There's no one list, but this is a pretty good start. The article actually encourages CIO's to become less involved in IT infrastructure, and more focused on issues like the above. Good reading.


Does this list match your views of the best opportunities to reduce supply chain costs? Should CIOs be more involved in operational supply chain issues? Let us know your thoughts.

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The One Company Wal-Mart Fears? Costco
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Great story in Fortune about the one company that Wal-Mart has been unable to pummel into submission - warehouse club chain Costco.


Some interesting facts:


Sam Walton actually took many of his successful ideas from Wal-Mart from Sol Price, founder of a west coast chain called Fed-Mart that has direct lineage to today's Costco.

Costco has more sales than Wal-Mart's Sam's Clubs ($34.4 billion vs $32.9 billion) with far fewer stores (312 to 532).
Correspondingly, Costco has almost double the per store sales of Sam's ($112 million versus $63 million).
Costco lives by the principle of marking up goods no more than 14%.
It has thrived by smartly adhering to a "trading up/trading down" strategy that entices more upscale consumers with high end goods at low prices (they rush to get hot new electronics into the store, for example) and bargain prices for commodity goods about which they don't care as much. Sam's Clubs, by contrast, offer fewer upscale goods and locations in fewer "hip" urban locations.
It practices "intelligent loss of sales" by stocking fewer SKUs than many retailers, meaning it may lose a few sales for the customers who must have the less popular versions of a product, but the practice of course "streamlines distribution and hastens inventory turns - and none out of ten customers are perfectly happy."
In the warehouse club market, it has consistently been ahead of Sam's innovation (new products, services, etc.)


Sol Price adds this perspective: "I always felt department stores and conventional retailers were doomed. They lived and died trying to take advantage of customers, and they were inefficient. The more I studied it, the more it seemed the cost of getting goods to consumers was way too high. I'm surprised the department store has survived this long."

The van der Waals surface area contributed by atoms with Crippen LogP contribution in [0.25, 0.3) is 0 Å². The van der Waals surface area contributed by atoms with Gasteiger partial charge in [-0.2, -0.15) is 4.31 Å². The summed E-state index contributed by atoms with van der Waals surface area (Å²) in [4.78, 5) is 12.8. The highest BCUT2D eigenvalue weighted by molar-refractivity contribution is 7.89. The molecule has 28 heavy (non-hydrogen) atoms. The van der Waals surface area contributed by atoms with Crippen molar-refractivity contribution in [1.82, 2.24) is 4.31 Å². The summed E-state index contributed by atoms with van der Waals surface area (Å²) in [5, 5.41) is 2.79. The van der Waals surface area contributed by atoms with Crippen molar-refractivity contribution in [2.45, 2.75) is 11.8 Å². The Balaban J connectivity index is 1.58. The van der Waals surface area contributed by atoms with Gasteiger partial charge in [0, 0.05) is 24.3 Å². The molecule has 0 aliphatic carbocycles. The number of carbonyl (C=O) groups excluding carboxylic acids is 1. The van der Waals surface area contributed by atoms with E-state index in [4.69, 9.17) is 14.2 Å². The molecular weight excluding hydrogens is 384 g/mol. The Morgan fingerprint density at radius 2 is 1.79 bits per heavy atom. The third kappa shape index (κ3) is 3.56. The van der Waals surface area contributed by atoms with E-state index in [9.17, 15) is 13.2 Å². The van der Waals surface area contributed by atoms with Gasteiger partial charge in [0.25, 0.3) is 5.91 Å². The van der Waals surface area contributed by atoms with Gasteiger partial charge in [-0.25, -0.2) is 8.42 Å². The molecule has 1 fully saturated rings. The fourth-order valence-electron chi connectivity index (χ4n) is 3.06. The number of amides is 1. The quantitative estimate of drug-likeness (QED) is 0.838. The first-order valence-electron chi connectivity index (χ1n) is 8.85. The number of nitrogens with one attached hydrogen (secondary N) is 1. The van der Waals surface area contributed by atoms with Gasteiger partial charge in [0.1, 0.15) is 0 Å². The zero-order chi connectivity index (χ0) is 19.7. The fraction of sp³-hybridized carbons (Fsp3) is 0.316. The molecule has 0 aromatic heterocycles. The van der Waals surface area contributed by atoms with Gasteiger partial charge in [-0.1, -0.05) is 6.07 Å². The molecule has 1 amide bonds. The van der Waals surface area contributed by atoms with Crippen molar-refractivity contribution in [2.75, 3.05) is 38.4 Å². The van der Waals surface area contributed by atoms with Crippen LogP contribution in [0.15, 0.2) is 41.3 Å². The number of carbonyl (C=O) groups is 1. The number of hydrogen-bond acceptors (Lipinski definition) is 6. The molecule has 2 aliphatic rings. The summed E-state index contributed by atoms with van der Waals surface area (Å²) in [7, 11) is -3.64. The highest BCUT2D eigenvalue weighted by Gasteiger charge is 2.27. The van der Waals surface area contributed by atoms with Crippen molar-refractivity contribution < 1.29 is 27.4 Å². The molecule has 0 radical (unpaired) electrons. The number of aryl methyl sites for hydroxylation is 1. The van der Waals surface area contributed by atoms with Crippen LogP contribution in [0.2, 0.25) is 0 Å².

The article ends on an optimistic note for those concerned with Wal-Mart's dominance: "The nimble first mover can outrun the powerful colossus; the innovator can stay a jump ahead of the imitator; the quality of leadership can trump the quantity of resources."


Alas, there are no Costco's near me. The article made me want to shop there. If you want the article and don't want to register at the above link, send us an email.


Will Costco continue to stand strong against the Wal-Mart challenge? Are there lessons here for other retailers? Let us know your thoughts.

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Feedback of the week - Claus Heinrich on "Adapt or Die"

I was honored to read your recent review of my book "Adapt or Die." Thank you for the constructive feedback. You are indeed correct that the statements made by the book cause many highly interesting debates about the direction, timing, and extent of the trend toward adaptive supply chain networks.

We at SAP are learning much from this debate. 

In any case, many thanks and I would of course be happy for any further feedback. I must confess however, I do still remain at odds with you on the timing! [Of the business transformation predicted in the book - we thought it would take more time.] I am in fact sometimes wondering, when viewing projects that our customers are undertaking whether my prognosis of 5-8 years was maybe even a bit conservative!

Claus Heinrich


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On "Why aren't we investing in more training?":

I'd like to comment on this issue of training.  It is my opinion that many companies out there under utilize the vendor training that is offered.  Tight timelines and budgets on implementations are usually the points I hear.  Everybody wants to get the application running as quickly and cheaply as possible, and as soon as there is a cost overrun in some area, training is one of the first to get cut back.  After many implementations, on both the vendor and customer side, I have heard time and again, "Sure, we know we can use training, but we just don't have the money to send all those people."  So what happens is, the "Train the trainer" concept is employed.  This involves a usually abbreviated training schedule with a brand new user or (if lucky 2-3 users) that must go back and educate the entire user community at the company.